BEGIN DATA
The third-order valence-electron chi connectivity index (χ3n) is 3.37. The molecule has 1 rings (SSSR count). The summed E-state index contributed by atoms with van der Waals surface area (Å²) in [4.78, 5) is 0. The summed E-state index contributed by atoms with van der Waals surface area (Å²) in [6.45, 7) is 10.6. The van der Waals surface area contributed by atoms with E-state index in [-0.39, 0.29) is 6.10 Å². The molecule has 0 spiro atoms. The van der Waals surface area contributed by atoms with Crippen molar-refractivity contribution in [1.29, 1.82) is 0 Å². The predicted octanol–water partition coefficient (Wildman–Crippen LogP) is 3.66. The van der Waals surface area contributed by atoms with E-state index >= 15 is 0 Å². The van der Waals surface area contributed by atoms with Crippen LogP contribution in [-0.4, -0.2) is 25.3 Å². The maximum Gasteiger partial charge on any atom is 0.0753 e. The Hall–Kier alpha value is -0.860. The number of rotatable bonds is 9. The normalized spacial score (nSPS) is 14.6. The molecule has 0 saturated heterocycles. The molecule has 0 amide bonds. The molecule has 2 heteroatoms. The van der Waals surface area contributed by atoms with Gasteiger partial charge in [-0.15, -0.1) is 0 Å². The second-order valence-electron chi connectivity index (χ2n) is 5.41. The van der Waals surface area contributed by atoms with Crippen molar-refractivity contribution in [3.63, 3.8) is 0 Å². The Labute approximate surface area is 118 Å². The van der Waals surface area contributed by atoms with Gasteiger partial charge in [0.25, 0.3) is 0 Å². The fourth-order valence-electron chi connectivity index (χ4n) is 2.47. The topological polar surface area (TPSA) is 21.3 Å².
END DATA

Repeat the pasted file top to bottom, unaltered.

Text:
The third-order valence-electron chi connectivity index (χ3n) is 3.37. The molecule has 1 rings (SSSR count). The summed E-state index contributed by atoms with van der Waals surface area (Å²) in [4.78, 5) is 0. The summed E-state index contributed by atoms with van der Waals surface area (Å²) in [6.45, 7) is 10.6. The van der Waals surface area contributed by atoms with E-state index in [-0.39, 0.29) is 6.10 Å². The molecule has 0 spiro atoms. The van der Waals surface area contributed by atoms with Crippen molar-refractivity contribution in [1.29, 1.82) is 0 Å². The predicted octanol–water partition coefficient (Wildman–Crippen LogP) is 3.66. The van der Waals surface area contributed by atoms with E-state index >= 15 is 0 Å². The van der Waals surface area contributed by atoms with Crippen LogP contribution in [-0.4, -0.2) is 25.3 Å². The maximum Gasteiger partial charge on any atom is 0.0753 e. The Hall–Kier alpha value is -0.860. The number of rotatable bonds is 9. The normalized spacial score (nSPS) is 14.6. The molecule has 0 saturated heterocycles. The molecule has 0 amide bonds. The molecule has 2 heteroatoms. The van der Waals surface area contributed by atoms with Gasteiger partial charge in [-0.15, -0.1) is 0 Å². The second-order valence-electron chi connectivity index (χ2n) is 5.41. The van der Waals surface area contributed by atoms with Crippen molar-refractivity contribution in [3.63, 3.8) is 0 Å². The Labute approximate surface area is 118 Å². The van der Waals surface area contributed by atoms with Gasteiger partial charge in [0.25, 0.3) is 0 Å². The fourth-order valence-electron chi connectivity index (χ4n) is 2.47. The topological polar surface area (TPSA) is 21.3 Å².